I have to admit—and I don’t think I’m alone in this—that there are few things more frustrating in experimental music than these records that are entirely surrounded by information that is left to the audience’s imagination rather than defined as a comprehensive work of sound-art with the artist’s personal sonic stamp applied to its theme. These records usually come with a vague title (if they have one at all), untitled tracks, and little to no explanation about the meaning behind the work contained within. These are almost exclusively “artists” hiding behind formless abstractions, lazily using the paint-by-numbers excuse of “we want the listener to form their own story,” forcing their audience to do the work for them so that they can simply unleash an amorphous, thoughtless blob of sound upon the world without facing the burden of having to make sense of it themselves. Worse yet, these artists send their records out for review to unsuspecting music journalists and expect—miraculously, with a straight face—a subjective description and judgment of their work.
There are only a few artists working within the musique concrète field who follow this tradition that are able to “get away with it.” They do so by consistently churning out brilliant works that contain just enough thematic focus to allow the listener to find their way through the proverbial forest-maze that they orchestrate. The most infamous of the bunch is Daniel Menche, whose bold titles (for example, from recent memory, Quanta of Light, Feral, Marriage of Metals) are often more than enough to cement his audience firmly into his desired world for the duration of any given album despite a lack of track/chapter titles. A notable lesser-known example, however, is Cédric Peyronnet‘s work as Toy Bizarre, which—while never quite gathering the attention of experimental music’s powerhouses from Touch to Editions Mego, which he arguably deserves—has never failed to impress despite two decades of albums cryptically titled KDI DCTB with a respective number to catalog the specific experience. In the early summer of 1985, just a few short months before I escaped the womb, Peyronnet was already making crude field recordings with a friend of chirping crickets in the French countryside. Years later, these experiences would go on to shape his work of recording and abstracting specific places in time, opening sonic portals to the hidden worlds that lay beneath the surface of our perception. Though the record itself doesn’t contain an explanation as to the sound-art that is found on KDI DCTB 180, Drone Records were kind enough to supply this brief explanation from Peyronnet on their website:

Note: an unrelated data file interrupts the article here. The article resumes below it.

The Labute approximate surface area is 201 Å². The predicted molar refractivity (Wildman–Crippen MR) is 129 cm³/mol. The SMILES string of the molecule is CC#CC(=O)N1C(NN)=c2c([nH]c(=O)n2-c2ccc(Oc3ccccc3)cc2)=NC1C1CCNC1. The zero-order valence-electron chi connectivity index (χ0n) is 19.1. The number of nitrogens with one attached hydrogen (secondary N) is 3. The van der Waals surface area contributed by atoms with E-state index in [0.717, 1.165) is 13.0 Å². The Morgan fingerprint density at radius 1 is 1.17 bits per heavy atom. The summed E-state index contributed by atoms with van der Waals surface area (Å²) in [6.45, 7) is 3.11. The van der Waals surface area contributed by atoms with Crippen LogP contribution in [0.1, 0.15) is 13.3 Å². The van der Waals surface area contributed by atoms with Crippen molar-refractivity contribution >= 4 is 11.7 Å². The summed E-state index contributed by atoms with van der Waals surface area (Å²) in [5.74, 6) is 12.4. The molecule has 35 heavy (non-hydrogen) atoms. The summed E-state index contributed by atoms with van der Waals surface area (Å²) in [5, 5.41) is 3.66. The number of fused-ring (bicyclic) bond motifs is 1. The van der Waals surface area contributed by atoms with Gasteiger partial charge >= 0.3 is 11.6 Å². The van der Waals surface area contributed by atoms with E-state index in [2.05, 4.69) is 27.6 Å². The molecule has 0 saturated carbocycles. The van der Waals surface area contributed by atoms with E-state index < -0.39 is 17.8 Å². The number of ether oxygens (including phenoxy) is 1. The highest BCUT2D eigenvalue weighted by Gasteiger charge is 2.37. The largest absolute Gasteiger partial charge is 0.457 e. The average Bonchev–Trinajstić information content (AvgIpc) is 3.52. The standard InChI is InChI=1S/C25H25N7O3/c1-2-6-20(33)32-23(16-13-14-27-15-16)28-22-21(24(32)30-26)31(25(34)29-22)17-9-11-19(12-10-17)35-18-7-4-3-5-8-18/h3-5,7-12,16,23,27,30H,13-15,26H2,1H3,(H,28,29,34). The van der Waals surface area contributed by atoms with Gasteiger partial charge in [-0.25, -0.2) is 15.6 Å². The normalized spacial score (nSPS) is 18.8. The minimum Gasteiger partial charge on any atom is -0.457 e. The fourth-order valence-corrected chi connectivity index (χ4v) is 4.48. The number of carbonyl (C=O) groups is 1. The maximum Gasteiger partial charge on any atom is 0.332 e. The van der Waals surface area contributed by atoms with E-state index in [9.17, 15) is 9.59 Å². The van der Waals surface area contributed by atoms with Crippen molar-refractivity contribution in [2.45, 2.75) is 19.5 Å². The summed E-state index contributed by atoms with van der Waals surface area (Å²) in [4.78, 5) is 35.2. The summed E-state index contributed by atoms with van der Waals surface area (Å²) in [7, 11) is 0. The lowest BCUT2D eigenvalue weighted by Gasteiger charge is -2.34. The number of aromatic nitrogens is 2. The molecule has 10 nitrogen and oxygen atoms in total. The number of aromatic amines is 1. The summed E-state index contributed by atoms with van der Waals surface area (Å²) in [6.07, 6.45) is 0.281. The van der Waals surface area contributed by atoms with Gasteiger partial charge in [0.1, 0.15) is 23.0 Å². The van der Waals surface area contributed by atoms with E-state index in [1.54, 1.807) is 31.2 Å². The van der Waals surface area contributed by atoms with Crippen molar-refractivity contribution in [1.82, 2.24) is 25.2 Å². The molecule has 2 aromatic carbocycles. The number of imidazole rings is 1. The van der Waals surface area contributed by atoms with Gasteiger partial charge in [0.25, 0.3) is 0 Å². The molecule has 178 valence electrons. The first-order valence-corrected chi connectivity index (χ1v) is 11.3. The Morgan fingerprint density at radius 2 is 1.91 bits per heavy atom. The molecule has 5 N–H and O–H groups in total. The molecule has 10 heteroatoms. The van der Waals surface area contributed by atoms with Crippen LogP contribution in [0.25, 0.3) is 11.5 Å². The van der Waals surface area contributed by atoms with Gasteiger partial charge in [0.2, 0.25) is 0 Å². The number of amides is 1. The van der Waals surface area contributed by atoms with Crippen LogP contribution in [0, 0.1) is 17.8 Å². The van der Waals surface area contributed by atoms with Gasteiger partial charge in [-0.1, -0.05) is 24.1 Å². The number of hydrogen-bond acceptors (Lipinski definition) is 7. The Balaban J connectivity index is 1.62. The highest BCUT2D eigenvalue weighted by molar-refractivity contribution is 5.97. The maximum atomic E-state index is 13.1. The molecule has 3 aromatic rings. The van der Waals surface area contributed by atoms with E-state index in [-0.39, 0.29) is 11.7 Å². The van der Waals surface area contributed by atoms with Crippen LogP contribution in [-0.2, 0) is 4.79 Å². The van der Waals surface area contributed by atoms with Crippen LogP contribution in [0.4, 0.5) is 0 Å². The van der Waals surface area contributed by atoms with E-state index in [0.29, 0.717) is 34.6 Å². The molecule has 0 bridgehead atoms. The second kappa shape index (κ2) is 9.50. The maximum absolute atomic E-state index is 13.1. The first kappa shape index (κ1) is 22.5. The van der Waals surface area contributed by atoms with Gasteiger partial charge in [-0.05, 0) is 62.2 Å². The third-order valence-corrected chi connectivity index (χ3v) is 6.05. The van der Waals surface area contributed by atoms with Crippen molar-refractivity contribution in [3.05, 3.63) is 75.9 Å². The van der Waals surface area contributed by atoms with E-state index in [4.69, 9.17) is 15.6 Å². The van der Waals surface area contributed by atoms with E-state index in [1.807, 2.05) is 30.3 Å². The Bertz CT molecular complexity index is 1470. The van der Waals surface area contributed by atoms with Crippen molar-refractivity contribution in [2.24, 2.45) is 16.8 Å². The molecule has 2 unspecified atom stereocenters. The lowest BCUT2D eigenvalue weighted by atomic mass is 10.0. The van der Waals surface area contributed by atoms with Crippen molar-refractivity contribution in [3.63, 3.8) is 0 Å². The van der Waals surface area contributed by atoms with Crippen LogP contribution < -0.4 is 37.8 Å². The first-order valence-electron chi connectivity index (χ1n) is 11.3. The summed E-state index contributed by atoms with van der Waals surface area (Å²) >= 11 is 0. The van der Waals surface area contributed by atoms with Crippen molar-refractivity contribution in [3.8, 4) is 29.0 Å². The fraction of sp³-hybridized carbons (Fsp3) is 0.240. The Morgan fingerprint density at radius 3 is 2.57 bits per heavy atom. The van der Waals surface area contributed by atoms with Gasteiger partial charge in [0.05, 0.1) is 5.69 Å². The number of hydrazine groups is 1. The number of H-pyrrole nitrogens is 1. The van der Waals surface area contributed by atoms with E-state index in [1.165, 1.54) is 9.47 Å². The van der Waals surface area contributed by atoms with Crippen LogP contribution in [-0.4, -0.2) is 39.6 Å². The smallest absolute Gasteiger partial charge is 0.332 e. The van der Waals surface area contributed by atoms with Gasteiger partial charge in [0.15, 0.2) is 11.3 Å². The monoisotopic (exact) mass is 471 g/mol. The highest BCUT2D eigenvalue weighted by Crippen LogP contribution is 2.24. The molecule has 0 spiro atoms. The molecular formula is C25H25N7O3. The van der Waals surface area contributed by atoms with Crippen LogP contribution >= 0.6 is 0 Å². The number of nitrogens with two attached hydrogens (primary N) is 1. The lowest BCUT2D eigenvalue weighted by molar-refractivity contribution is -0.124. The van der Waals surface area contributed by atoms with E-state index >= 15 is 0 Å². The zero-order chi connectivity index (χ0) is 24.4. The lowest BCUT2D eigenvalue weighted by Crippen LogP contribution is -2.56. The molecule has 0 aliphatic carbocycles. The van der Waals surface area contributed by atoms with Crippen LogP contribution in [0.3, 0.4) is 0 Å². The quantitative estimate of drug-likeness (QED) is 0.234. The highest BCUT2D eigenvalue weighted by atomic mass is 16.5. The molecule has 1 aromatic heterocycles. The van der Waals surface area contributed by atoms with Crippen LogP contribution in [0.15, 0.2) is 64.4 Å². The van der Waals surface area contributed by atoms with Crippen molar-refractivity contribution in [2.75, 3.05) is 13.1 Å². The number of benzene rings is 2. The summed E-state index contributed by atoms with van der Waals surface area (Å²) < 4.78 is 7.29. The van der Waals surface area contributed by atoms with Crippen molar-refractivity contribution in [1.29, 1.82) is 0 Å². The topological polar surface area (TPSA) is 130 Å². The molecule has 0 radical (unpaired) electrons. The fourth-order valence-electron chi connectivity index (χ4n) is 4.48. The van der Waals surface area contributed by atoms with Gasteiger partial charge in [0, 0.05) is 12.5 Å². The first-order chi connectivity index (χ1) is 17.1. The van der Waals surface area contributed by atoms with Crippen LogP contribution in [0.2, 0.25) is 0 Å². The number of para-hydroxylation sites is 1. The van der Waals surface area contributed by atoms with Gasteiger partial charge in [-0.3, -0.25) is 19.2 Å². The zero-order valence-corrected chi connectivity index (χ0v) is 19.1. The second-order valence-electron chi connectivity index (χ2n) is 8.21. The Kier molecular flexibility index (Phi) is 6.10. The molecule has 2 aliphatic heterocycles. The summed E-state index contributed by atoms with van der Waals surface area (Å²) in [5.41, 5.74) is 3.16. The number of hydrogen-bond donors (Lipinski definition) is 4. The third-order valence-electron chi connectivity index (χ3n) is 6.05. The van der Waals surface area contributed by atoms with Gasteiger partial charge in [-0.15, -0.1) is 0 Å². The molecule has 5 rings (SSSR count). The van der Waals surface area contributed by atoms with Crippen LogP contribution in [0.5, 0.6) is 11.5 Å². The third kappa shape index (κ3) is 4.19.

“It’s all about a place. An unknown place. A hidden place. Hidden, you ask? Well, you have to be very familiar with the country to get there. There are few human traces and few signs that there is something there. It’s on the border of places. But never mind, it’s a real place. I can point it out on a map, but it will look like a blank space. It’s a place where you can feel there is something. There is a path deep in the woods, where, as a child, I used to run—walking was really too frightening there. I spent a lot of time there, trying to track down the essence of the place, trying to catch the unknown.”